What is the mechanism of C5a peptidase's pathogenicity?
C5a peptidase cleaves C5a of the complement system

C5a is responsible for recruiting neutrophils and macrophages to the site of infection

Thus, C5a peptidase prevents recruitment of immune system cells in S.pyogenes infection
What clinical diseases are caused by S.pyogenes infection?
pharyngitis (strep throat)
scarlett fever
skin infections
necrotizing fasciitis
streptococcal toxic shock syndrome
bacteremia
What causes scarlett fever?
Strains of S.pyogenes that produce streptococcal pyrogenic exotoxins (SpeA, SpeB, SpeC, SpeD)

toxins act as superantigens, leading to release of cytokines and resulting in inflammation
What skin infections are associated with S.pyogenes?
impetigo
cellulitis
How is S.pyogenes diagnosed?
Gram stain - Gram positive cocci in chains
Blood Agar culture - causes beta-hemolysis and is catalase negative
rapid strep test to diagnose pharyngitis
How is S.pyogenes treated?
Penicillin
Erythromycin if Penicillin allergy exists
treat severe infections with Penicillin + Clindamycin
What are the general characteristics of Streptococcus agalactiae?
Gram positive cocci in chains
beta-hemolytic
Group B
causes neonatal sepsis and meningitis
can colonize the vagina and be passed to infant through delivery
What are some important species of Viridans Streptococci?
S.bovis - correlated with colon malignancies
S.pneumoniae - leading cause of community-acquired pneumonia
What are some general characteristics of the Enterococci spp?
normally inhabit GI tract
second most common cause of nosocomial infections
gamma-hemolytic
What are the medically important species of Enterococci?
E.faecalis
E.faecium
What clinical diseases are caused by Enterococci infection?
surgical wound infection
urinary tract infection
biliary tract infection
intraabdominal infections
bacteremia
How are Enterococci infections treated
Penicillin or Ampicillin - resistance is a problem

Vancomycin
What are general characteristics of Bacillus Anthracis?
Gram positive rods in chains
spore forming
aerobic
What diseases are caused by Bacillus Anthracis?
Cutaneous Anthrax
Inhalation Anthrax
Gastrointestinal Anthrax
What are the symptoms of cutaneous anthrax?
spores are introduced into the skin
small red macule forms
macule enlarges to form an ulcer
usually resolves spontaneously
20% mortality rate
What are the symptoms of inhalation anthrax?
spores are inhaled
symptoms similar to severe respiratory infection:
fever
shortness of breath
hypotension
shock
death within 3 days
What are the symptoms of gastrointestinal anthrax?
ingested from contaminated meat
mortality rate approaches 100%
Describe the structure of the anthrax toxin.
A-B subunit toxin

A = activity
Edema factor (EF) - adenylate cyclase activity causes inflammation and inhibits neutrophil activity
Lethal factor (LF) - zinc metalloprotease that cleaves host cell kinases and causes lysis or inactivation of macrophages, dendritic cells, and suppressor T cells

B = binding
Protective antigen (PA) binds to cells and facilitates entry of EF and LF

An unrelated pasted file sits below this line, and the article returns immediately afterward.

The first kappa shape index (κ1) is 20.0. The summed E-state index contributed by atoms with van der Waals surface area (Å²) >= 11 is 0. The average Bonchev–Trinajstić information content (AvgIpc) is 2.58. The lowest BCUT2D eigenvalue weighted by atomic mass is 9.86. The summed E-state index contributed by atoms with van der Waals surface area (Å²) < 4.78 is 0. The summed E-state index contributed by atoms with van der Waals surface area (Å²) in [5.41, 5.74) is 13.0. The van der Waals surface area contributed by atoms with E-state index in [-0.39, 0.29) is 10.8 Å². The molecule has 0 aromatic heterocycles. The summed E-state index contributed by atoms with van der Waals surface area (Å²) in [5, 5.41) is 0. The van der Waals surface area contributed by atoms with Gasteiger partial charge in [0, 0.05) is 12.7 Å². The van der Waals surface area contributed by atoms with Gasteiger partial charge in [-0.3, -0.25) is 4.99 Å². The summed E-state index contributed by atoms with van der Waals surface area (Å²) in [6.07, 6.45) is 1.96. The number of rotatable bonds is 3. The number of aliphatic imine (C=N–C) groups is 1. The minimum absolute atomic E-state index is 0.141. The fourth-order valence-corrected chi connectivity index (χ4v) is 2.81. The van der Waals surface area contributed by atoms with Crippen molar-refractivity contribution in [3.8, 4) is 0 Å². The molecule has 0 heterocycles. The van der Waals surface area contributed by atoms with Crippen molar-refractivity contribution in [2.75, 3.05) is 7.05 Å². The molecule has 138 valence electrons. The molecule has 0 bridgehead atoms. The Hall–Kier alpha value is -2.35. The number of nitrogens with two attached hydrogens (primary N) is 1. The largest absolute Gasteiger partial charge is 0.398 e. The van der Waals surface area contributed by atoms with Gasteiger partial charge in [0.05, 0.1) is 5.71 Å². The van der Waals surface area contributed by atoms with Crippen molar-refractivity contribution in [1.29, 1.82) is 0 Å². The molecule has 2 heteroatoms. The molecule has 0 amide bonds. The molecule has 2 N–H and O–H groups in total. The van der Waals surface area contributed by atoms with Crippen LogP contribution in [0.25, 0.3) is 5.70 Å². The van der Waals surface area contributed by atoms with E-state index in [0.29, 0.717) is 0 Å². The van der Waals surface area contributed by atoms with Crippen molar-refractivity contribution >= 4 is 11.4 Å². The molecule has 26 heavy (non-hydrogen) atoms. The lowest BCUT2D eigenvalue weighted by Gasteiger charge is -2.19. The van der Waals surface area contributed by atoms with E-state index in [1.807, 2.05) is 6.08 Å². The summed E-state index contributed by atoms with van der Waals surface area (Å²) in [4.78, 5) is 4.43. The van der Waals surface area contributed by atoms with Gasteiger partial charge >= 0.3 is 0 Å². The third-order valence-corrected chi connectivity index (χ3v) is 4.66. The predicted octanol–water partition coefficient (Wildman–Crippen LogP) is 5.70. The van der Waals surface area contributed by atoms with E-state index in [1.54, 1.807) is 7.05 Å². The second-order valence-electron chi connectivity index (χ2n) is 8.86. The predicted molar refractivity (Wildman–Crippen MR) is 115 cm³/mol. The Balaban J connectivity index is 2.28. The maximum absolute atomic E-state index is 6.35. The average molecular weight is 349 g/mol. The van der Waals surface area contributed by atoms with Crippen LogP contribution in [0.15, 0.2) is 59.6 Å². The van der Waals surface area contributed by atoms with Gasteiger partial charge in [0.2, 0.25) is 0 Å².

How is bacillus anthracis diagnosed?
Gram stain - gram negative in chains
Growth on blood agar plates streaked with pus or sputum
serologic tests
What are general characteristics of Listeria monocytogenes?
Gram positive bacillus
Metabolically facultative - grows in aerobic and anaerobic conditions
foodbourne transmission
beta-hemolytic
catalase positive
What clinical diseases are caused by Listeria monocytogenes?
meningitis
fetal infections
neonatal infections
What virulence factors enable Listeria monocytogenes to travel from cell to cell without entering the extracellular environment?
internalin
listeriolysin O
phospholipases C enzymes
ActA - polymerization of actin into a comet tail that allows bacteria to invade neighboring cell
Why is a Gram stain not used to diagnose Listeria monocytogenes?
Listeria monocytogenes is present in too low a number to be detected via Gram stain of the CSF
How is Listeria monocytogenes diagnosed?
Growth of organism on blood agar plate from CSF, blood, or amniotic fluid
Small smooth colonies surrounded by rim of beta-hemolysis
catalase positive
How is Listeria monocytogenes treated?
Ampicillin
What are the general characteristics of Corynebacterium?
aerobic Gram positive bacilli
irregular swelling on one end causes club-shape
non-spore forming
What are the medically important species of Corynebacterium?
C.diphtheriae
C.ulcerans
C.jeikeium
Describe the clinical disease caused by C.diphtheriae.
Diphtheria
spread by person-to-person direct contact or droplets
symptoms include sore throat, fever, difficulty swallowing, cough, hoarseness, rhinorrhea
Pseudomembrane composed of necrotic cell debris, fibrin, and blood cells form on oropharynx, palate, nasopharynx, nose, or larynx
What toxin is associated with C.diphtheriae?
Diphtheria toxin (DT)
heat labile
gene carried on phage
A-B toxin
A inhibits peptide elongation by ADP-ribosylating EF-2
inhibition of protein synthesis in pharyngeal epithelium --> necrosis